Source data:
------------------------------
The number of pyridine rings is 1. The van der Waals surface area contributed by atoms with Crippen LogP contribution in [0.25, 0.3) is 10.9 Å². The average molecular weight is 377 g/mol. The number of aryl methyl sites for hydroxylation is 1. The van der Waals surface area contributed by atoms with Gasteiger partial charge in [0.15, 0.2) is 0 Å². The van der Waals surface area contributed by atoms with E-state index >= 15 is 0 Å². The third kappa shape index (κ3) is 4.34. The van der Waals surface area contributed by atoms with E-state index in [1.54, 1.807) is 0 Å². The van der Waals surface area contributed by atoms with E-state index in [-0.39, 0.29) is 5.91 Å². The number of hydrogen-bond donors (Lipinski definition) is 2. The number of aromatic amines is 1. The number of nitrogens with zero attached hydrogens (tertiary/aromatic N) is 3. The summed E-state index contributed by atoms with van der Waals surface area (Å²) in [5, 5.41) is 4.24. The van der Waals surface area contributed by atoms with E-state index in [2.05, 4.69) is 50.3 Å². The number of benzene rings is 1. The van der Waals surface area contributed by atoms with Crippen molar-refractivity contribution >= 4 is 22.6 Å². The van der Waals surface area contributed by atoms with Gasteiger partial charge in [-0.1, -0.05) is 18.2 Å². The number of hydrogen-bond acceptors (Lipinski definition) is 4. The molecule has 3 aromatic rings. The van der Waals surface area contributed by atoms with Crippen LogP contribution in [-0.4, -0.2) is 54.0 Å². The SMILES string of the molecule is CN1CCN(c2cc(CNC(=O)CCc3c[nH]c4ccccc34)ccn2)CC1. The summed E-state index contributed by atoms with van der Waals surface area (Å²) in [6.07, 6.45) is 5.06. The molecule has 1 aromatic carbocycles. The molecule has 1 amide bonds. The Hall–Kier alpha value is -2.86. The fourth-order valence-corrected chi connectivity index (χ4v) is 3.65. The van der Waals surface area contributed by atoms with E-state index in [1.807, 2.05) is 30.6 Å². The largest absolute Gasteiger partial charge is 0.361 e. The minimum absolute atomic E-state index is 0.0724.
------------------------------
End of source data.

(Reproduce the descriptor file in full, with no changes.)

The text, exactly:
The number of pyridine rings is 1. The van der Waals surface area contributed by atoms with Crippen LogP contribution in [0.25, 0.3) is 10.9 Å². The average molecular weight is 377 g/mol. The number of aryl methyl sites for hydroxylation is 1. The van der Waals surface area contributed by atoms with Gasteiger partial charge in [0.15, 0.2) is 0 Å². The van der Waals surface area contributed by atoms with E-state index >= 15 is 0 Å². The third kappa shape index (κ3) is 4.34. The van der Waals surface area contributed by atoms with E-state index in [1.54, 1.807) is 0 Å². The van der Waals surface area contributed by atoms with E-state index in [-0.39, 0.29) is 5.91 Å². The number of hydrogen-bond donors (Lipinski definition) is 2. The number of aromatic amines is 1. The number of nitrogens with zero attached hydrogens (tertiary/aromatic N) is 3. The summed E-state index contributed by atoms with van der Waals surface area (Å²) in [5, 5.41) is 4.24. The van der Waals surface area contributed by atoms with E-state index in [2.05, 4.69) is 50.3 Å². The number of benzene rings is 1. The van der Waals surface area contributed by atoms with Crippen molar-refractivity contribution >= 4 is 22.6 Å². The van der Waals surface area contributed by atoms with Gasteiger partial charge in [-0.1, -0.05) is 18.2 Å². The number of hydrogen-bond acceptors (Lipinski definition) is 4. The molecule has 3 aromatic rings. The van der Waals surface area contributed by atoms with Crippen LogP contribution in [-0.4, -0.2) is 54.0 Å². The SMILES string of the molecule is CN1CCN(c2cc(CNC(=O)CCc3c[nH]c4ccccc34)ccn2)CC1. The summed E-state index contributed by atoms with van der Waals surface area (Å²) in [6.07, 6.45) is 5.06. The molecule has 1 aromatic carbocycles. The molecule has 1 amide bonds. The Hall–Kier alpha value is -2.86. The fourth-order valence-corrected chi connectivity index (χ4v) is 3.65. The van der Waals surface area contributed by atoms with E-state index in [1.807, 2.05) is 30.6 Å². The largest absolute Gasteiger partial charge is 0.361 e. The minimum absolute atomic E-state index is 0.0724.